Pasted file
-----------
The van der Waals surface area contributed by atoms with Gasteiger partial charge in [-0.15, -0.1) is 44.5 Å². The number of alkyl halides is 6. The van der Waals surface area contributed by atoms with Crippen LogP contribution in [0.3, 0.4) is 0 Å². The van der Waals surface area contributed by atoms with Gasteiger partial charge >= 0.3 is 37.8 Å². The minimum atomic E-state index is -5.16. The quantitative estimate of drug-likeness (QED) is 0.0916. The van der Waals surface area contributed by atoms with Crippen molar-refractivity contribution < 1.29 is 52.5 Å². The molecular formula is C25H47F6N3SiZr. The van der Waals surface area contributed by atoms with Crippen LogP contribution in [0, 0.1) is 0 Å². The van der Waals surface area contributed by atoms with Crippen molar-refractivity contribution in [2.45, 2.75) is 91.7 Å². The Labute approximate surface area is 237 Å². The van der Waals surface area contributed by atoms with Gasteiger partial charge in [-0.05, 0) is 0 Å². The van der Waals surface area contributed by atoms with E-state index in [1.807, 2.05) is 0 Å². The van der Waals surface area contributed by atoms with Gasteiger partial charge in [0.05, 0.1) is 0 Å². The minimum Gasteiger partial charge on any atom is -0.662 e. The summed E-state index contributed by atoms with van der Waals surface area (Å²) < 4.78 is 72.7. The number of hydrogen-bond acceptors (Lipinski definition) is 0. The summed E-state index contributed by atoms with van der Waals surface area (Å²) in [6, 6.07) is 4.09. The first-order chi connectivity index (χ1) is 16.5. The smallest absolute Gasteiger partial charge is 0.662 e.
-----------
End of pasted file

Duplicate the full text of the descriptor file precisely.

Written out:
The van der Waals surface area contributed by atoms with Gasteiger partial charge in [-0.15, -0.1) is 44.5 Å². The number of alkyl halides is 6. The van der Waals surface area contributed by atoms with Crippen LogP contribution in [0.3, 0.4) is 0 Å². The van der Waals surface area contributed by atoms with Gasteiger partial charge >= 0.3 is 37.8 Å². The minimum atomic E-state index is -5.16. The quantitative estimate of drug-likeness (QED) is 0.0916. The van der Waals surface area contributed by atoms with Crippen molar-refractivity contribution < 1.29 is 52.5 Å². The molecular formula is C25H47F6N3SiZr. The van der Waals surface area contributed by atoms with Crippen LogP contribution in [0, 0.1) is 0 Å². The van der Waals surface area contributed by atoms with Crippen molar-refractivity contribution in [2.45, 2.75) is 91.7 Å². The Labute approximate surface area is 237 Å². The van der Waals surface area contributed by atoms with Gasteiger partial charge in [-0.05, 0) is 0 Å². The van der Waals surface area contributed by atoms with E-state index in [1.807, 2.05) is 0 Å². The van der Waals surface area contributed by atoms with Gasteiger partial charge in [0.05, 0.1) is 0 Å². The minimum Gasteiger partial charge on any atom is -0.662 e. The summed E-state index contributed by atoms with van der Waals surface area (Å²) < 4.78 is 72.7. The number of hydrogen-bond acceptors (Lipinski definition) is 0. The summed E-state index contributed by atoms with van der Waals surface area (Å²) in [6, 6.07) is 4.09. The first-order chi connectivity index (χ1) is 16.5. The smallest absolute Gasteiger partial charge is 0.662 e.